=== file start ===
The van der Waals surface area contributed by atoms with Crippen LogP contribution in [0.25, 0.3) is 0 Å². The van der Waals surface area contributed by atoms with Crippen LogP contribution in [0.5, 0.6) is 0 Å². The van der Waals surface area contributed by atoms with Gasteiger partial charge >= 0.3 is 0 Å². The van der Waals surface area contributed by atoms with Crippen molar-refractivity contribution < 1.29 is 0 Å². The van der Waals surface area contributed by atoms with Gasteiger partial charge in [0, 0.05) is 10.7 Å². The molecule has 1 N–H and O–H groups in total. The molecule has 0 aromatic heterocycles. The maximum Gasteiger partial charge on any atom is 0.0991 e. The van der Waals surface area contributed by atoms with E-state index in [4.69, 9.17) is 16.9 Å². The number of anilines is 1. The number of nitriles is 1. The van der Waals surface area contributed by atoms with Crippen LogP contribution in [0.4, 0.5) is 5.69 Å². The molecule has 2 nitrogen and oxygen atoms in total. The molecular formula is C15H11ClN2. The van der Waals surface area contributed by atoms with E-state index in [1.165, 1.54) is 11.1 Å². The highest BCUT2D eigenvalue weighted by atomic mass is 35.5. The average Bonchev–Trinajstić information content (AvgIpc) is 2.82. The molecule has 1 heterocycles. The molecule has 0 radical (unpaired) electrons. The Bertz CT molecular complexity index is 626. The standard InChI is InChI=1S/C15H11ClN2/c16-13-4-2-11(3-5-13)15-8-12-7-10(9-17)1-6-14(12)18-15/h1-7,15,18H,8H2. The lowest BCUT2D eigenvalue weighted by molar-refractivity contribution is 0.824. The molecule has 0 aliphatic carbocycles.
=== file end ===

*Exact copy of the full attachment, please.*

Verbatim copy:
The van der Waals surface area contributed by atoms with Crippen LogP contribution in [0.25, 0.3) is 0 Å². The van der Waals surface area contributed by atoms with Crippen LogP contribution in [0.5, 0.6) is 0 Å². The van der Waals surface area contributed by atoms with Gasteiger partial charge >= 0.3 is 0 Å². The van der Waals surface area contributed by atoms with Crippen molar-refractivity contribution < 1.29 is 0 Å². The van der Waals surface area contributed by atoms with Gasteiger partial charge in [0, 0.05) is 10.7 Å². The molecule has 1 N–H and O–H groups in total. The molecule has 0 aromatic heterocycles. The maximum Gasteiger partial charge on any atom is 0.0991 e. The van der Waals surface area contributed by atoms with E-state index in [4.69, 9.17) is 16.9 Å². The number of anilines is 1. The number of nitriles is 1. The van der Waals surface area contributed by atoms with Crippen LogP contribution in [0.4, 0.5) is 5.69 Å². The molecule has 2 nitrogen and oxygen atoms in total. The molecular formula is C15H11ClN2. The van der Waals surface area contributed by atoms with E-state index in [1.165, 1.54) is 11.1 Å². The highest BCUT2D eigenvalue weighted by atomic mass is 35.5. The average Bonchev–Trinajstić information content (AvgIpc) is 2.82. The molecule has 1 heterocycles. The molecule has 0 radical (unpaired) electrons. The Bertz CT molecular complexity index is 626. The standard InChI is InChI=1S/C15H11ClN2/c16-13-4-2-11(3-5-13)15-8-12-7-10(9-17)1-6-14(12)18-15/h1-7,15,18H,8H2. The lowest BCUT2D eigenvalue weighted by molar-refractivity contribution is 0.824. The molecule has 0 aliphatic carbocycles.